When you don't feel like going all out but don't want to phone in your workout, either, there's always moderate-intensity cardio. So what qualifies? Any physical activity that keeps your heart rate at 50 to 70 percent of your maximum heart rate (which varies by age) for the duration of the workout.
Since the Centers for Disease Control and Prevention recommends that adults get 150 minutes of exercise a week (or 30 minutes a day most days) and that children and teens get 60 minutes each day, it's daunting to think that all has to be lifting weights or running a 5k.
But don't worry! Moderate-intensity cardio is the fun stuff, the exercise and general daily movement that may make you break a sweat and lose your breath a bit, but not the vigorous stuff that leaves you drenched in sweat with your heart pounding in your ears. Moderate-intensity cardio is doable!
Calculate Your Moderate-Intensity Heart Rate
Let's start with your baseline — your max heart rate. It's actually pretty easy to determine where your target heart rate should be to achieve moderate-intensity cardio. The CDC breaks it down in this easy equation, based on your maximum age-related heart rate:
- Subtract your age from 220
- Example: A 50-year-old would be: 220-50 = 170 beats per minute (bpm)
- So for the 50-percent level: 170 x .5 = 85 bpm
- And at the 70-percent level: 170 x .7 = 119bpm
For a 50-year-old person, the target heart rate for moderate-intensity cardio is between 85 bpm and 119 bpm.
Measure Your Heart Rate
Now that you know what it should be, figure out what it actually is while you're working out. If you're really committed to achieving this heart-healthy, fat-burning level of cardio exercise, you'll need to monitor your heart rate. There are a few simple ways to do this.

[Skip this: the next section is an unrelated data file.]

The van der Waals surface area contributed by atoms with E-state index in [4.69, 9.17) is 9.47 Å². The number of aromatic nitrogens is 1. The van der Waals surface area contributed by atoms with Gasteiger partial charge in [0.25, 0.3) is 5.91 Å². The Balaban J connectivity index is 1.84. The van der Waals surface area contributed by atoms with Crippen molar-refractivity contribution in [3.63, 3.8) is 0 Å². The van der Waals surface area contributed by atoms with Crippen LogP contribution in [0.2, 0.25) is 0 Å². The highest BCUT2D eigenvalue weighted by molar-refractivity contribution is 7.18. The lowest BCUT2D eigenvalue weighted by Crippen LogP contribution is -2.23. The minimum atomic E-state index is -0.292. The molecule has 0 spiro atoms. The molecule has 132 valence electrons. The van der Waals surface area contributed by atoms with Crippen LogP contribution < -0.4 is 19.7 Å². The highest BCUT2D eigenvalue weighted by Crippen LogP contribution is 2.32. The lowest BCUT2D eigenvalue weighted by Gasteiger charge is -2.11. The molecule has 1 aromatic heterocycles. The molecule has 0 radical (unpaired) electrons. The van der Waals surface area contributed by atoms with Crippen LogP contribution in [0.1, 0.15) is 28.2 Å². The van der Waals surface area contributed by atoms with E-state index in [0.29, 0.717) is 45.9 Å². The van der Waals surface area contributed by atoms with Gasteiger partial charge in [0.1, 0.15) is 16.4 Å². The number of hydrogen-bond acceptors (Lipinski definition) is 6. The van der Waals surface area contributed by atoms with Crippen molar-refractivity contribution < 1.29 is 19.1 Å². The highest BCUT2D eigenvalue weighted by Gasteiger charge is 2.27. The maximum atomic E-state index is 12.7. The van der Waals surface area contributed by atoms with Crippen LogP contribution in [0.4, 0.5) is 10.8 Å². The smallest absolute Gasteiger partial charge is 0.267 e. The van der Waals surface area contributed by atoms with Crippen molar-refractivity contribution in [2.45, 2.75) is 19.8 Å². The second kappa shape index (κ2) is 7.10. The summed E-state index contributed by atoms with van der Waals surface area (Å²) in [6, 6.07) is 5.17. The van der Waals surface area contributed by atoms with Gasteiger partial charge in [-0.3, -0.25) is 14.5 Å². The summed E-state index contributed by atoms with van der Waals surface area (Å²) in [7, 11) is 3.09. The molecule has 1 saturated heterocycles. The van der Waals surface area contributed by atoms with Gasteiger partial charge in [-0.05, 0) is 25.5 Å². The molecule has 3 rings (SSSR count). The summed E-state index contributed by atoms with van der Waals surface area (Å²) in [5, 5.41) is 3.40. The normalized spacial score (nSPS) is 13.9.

Easiest: The Talk Test
If you're able to talk, but not sing, during your workout, then you've likely hit the target heart rate for moderate-intensity cardio. On the other hand, if you can chatter away with ease, you're not working hard enough. And if you can barely mutter a few words, you're at the vigorous-intensity stage (of which you need about 75 minutes a week).
Easier: Check Your Pulse
Stop moving and place both your index and middle fingers on your neck or wrist where you can feel your pulse. Count the beats for 15 seconds (you'll need a clock or stopwatch) then multiply that number by 4.
- 25 beats during 15 seconds x 4 = 100 bpm
Easy: Wear a Monitor
You have a few options if you want to get the gear and invest a little (or a lot) of cash.
- Free apps like Cardiio use your smartphone's camera to record your pulse and return a heart rate.
- Machines at the gym are usually equipped with monitoring devices, either in the hand rails, through a strap or with a finger cuff. But you should be aware that these are usually the least accurate.
- Smart devices like Apple Watch and FitBit have built-in capability to monitor your heart rate.
- A more traditional chest strap can be worn during your workouts for continuous, and some would argue the best quality, heart monitoring. Newer models may connect and push data to your smartphone or device.
Read more: Top Rated Heart Rate Monitor Watches
Moderate-Intensity Cardio Exercise Examples
Remember, this is moderate cardio. You're going to increase your heart rate for 30 minutes, or in bursts of 10 to 15 minutes, but you're not going to wreck yourself. Moderate-cardio exercises are typically very accessible and achievable for anyone who gets up and moves around during the day.
- Walking briskly
- Jogging lightly
- Elliptical machine
- Water aerobics
- Bicycle ride
- Tennis (doubles)
- Ballroom dancing
- Cleaning windows, mopping, vacuuming
- Softball or baseball
- Some intense yoga positions, like sun salutations and triangle pose